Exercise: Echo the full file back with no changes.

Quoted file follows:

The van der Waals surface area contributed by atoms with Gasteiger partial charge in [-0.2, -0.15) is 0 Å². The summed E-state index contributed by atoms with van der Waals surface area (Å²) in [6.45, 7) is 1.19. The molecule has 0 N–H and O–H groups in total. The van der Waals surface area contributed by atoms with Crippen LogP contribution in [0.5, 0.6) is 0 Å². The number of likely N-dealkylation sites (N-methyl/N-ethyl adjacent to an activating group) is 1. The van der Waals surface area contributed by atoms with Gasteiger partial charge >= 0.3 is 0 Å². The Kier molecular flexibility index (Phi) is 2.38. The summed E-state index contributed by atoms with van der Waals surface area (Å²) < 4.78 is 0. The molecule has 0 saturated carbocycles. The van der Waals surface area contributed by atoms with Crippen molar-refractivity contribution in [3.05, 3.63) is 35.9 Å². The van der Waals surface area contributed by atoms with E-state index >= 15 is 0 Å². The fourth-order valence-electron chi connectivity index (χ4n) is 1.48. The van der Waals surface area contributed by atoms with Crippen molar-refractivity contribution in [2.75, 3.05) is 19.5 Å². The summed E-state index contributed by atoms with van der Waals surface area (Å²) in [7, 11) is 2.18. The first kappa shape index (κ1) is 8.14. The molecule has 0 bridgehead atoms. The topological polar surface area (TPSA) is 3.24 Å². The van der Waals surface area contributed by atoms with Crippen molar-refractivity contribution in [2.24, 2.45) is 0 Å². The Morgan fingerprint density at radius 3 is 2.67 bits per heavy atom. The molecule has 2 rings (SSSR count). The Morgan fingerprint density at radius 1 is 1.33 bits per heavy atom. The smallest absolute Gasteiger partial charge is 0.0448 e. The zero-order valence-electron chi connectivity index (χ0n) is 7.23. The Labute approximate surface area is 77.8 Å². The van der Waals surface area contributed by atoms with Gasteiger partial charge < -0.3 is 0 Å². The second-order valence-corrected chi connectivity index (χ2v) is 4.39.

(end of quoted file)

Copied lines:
The van der Waals surface area contributed by atoms with Gasteiger partial charge in [-0.2, -0.15) is 0 Å². The summed E-state index contributed by atoms with van der Waals surface area (Å²) in [6.45, 7) is 1.19. The molecule has 0 N–H and O–H groups in total. The van der Waals surface area contributed by atoms with Crippen LogP contribution in [0.5, 0.6) is 0 Å². The number of likely N-dealkylation sites (N-methyl/N-ethyl adjacent to an activating group) is 1. The van der Waals surface area contributed by atoms with Gasteiger partial charge >= 0.3 is 0 Å². The Kier molecular flexibility index (Phi) is 2.38. The summed E-state index contributed by atoms with van der Waals surface area (Å²) < 4.78 is 0. The molecule has 0 saturated carbocycles. The van der Waals surface area contributed by atoms with Crippen molar-refractivity contribution in [3.05, 3.63) is 35.9 Å². The van der Waals surface area contributed by atoms with E-state index >= 15 is 0 Å². The fourth-order valence-electron chi connectivity index (χ4n) is 1.48. The van der Waals surface area contributed by atoms with Crippen molar-refractivity contribution in [2.75, 3.05) is 19.5 Å². The summed E-state index contributed by atoms with van der Waals surface area (Å²) in [7, 11) is 2.18. The first kappa shape index (κ1) is 8.14. The molecule has 0 bridgehead atoms. The topological polar surface area (TPSA) is 3.24 Å². The van der Waals surface area contributed by atoms with Crippen molar-refractivity contribution in [2.24, 2.45) is 0 Å². The Morgan fingerprint density at radius 3 is 2.67 bits per heavy atom. The molecule has 2 rings (SSSR count). The Morgan fingerprint density at radius 1 is 1.33 bits per heavy atom. The smallest absolute Gasteiger partial charge is 0.0448 e. The zero-order valence-electron chi connectivity index (χ0n) is 7.23. The Labute approximate surface area is 77.8 Å². The van der Waals surface area contributed by atoms with Gasteiger partial charge < -0.3 is 0 Å². The second-order valence-corrected chi connectivity index (χ2v) is 4.39.